Version: v1, Published online: 1998
Retrieved August 15, 2020, from https://www.rep.routledge.com/articles/thematic/universals-indian-theories-of/v-1
Indian philosophers postulated universals for two principal reasons: to serve as the ‘eternal’ meanings of words, upon which the eternality of language – in particular, the Hindu scriptures, the Veda – is based, and to account for why we conceive of things as being of certain types. However, universals were seen as problematic in various ways. How can something exist simultaneously in numerous individuals without being divided into parts? How can a universal, which is supposed to be eternal, continue to exist if all its substrata are destroyed? In what sense can a universal be said to ‘exist’ at all? Is a universal distinct from or identical with the individuals in which it inheres? In light of such difficulties, it is not surprising that certain other Indian philosophers – specifically Buddhist philosophers, who did not accept the doctrine of the eternality of the Veda – rejected universals and took up a nominalist stance. They held that general terms refer to mentally constructed ‘exclusion classes’, apohas. The use of the term ‘cow’, for example, is grounded not on some positive entity common to all cows but on the idea of the class of things that are different from all things that are not cows. This proposal, which originated with Dignāga in the sixth century ad, was debated vigorously until the eleventh century.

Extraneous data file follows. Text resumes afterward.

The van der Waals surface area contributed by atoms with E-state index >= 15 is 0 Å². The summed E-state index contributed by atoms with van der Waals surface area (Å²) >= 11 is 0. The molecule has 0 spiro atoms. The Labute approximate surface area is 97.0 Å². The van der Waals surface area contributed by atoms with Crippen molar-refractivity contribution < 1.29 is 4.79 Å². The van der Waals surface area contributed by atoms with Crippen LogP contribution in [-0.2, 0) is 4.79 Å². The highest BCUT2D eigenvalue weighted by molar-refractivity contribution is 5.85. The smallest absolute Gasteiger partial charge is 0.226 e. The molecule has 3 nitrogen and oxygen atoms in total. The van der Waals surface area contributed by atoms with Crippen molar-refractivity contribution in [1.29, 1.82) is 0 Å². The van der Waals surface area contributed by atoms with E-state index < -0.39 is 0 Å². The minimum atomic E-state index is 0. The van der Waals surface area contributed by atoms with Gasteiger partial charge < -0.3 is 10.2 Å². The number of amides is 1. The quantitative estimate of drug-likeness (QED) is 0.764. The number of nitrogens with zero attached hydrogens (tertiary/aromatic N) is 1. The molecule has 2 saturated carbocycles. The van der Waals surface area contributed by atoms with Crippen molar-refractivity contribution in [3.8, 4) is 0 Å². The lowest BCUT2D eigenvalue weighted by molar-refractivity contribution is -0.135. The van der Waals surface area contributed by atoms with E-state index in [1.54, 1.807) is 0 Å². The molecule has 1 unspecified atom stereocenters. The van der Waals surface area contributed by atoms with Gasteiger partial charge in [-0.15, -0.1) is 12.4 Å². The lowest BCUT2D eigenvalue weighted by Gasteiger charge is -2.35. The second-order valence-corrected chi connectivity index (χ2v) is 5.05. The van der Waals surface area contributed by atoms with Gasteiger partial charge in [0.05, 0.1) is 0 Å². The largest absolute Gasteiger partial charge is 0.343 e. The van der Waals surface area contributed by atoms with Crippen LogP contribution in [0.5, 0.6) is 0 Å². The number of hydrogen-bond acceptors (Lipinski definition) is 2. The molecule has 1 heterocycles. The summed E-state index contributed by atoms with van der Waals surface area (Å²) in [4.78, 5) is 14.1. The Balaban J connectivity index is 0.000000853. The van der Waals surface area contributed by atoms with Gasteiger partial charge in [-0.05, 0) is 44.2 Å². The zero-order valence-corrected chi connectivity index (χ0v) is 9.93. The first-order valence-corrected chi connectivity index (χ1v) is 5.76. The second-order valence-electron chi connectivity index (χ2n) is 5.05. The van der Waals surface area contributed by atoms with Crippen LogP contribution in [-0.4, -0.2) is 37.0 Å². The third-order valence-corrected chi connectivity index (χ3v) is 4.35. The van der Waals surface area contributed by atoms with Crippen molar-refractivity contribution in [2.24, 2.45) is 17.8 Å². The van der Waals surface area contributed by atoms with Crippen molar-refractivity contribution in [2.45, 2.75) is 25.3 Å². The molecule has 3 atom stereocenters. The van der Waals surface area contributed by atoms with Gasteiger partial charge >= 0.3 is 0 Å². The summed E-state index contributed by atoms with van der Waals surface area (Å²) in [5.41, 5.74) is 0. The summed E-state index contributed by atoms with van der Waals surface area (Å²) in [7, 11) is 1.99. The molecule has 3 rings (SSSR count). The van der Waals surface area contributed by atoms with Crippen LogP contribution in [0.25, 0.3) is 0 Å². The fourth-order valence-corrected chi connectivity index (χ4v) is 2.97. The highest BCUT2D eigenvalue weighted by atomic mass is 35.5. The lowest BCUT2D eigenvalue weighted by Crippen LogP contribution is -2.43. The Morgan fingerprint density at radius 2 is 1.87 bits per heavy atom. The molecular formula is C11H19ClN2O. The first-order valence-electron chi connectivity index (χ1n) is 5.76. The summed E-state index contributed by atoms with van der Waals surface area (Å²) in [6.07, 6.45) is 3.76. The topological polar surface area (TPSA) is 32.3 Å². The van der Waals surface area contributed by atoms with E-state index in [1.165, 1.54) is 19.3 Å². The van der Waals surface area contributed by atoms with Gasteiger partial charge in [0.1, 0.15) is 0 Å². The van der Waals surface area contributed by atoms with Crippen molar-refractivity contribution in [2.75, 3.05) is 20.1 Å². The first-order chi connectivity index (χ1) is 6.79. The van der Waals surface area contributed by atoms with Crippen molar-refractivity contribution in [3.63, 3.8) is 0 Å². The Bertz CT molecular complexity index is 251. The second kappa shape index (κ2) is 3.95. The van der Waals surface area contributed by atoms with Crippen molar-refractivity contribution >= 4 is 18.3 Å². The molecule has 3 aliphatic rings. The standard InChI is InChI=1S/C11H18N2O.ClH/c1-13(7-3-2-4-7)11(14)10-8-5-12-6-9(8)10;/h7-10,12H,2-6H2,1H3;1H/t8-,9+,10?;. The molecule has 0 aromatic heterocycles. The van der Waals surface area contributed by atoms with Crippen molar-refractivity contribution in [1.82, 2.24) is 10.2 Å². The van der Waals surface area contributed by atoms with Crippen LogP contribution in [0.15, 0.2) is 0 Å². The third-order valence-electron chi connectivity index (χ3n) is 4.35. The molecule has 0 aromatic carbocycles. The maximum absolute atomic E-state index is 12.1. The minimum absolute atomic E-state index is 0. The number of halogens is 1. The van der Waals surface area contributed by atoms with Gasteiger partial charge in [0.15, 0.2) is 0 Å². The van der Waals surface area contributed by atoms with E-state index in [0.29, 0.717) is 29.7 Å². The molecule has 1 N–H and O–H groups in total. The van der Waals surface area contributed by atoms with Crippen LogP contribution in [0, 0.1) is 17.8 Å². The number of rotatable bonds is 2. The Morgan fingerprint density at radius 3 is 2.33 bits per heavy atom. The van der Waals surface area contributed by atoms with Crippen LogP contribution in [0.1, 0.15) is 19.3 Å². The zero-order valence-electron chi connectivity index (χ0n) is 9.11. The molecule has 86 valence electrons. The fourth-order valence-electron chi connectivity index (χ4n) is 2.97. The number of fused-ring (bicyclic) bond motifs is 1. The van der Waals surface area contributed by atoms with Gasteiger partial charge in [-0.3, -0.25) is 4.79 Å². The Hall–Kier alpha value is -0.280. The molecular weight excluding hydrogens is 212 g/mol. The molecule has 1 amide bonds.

Taber, John A.. Universals, Indian theories of, 1998, doi:10.4324/9780415249126-F066-1. Routledge Encyclopedia of Philosophy, Taylor and Francis, https://www.rep.routledge.com/articles/thematic/universals-indian-theories-of/v-1.
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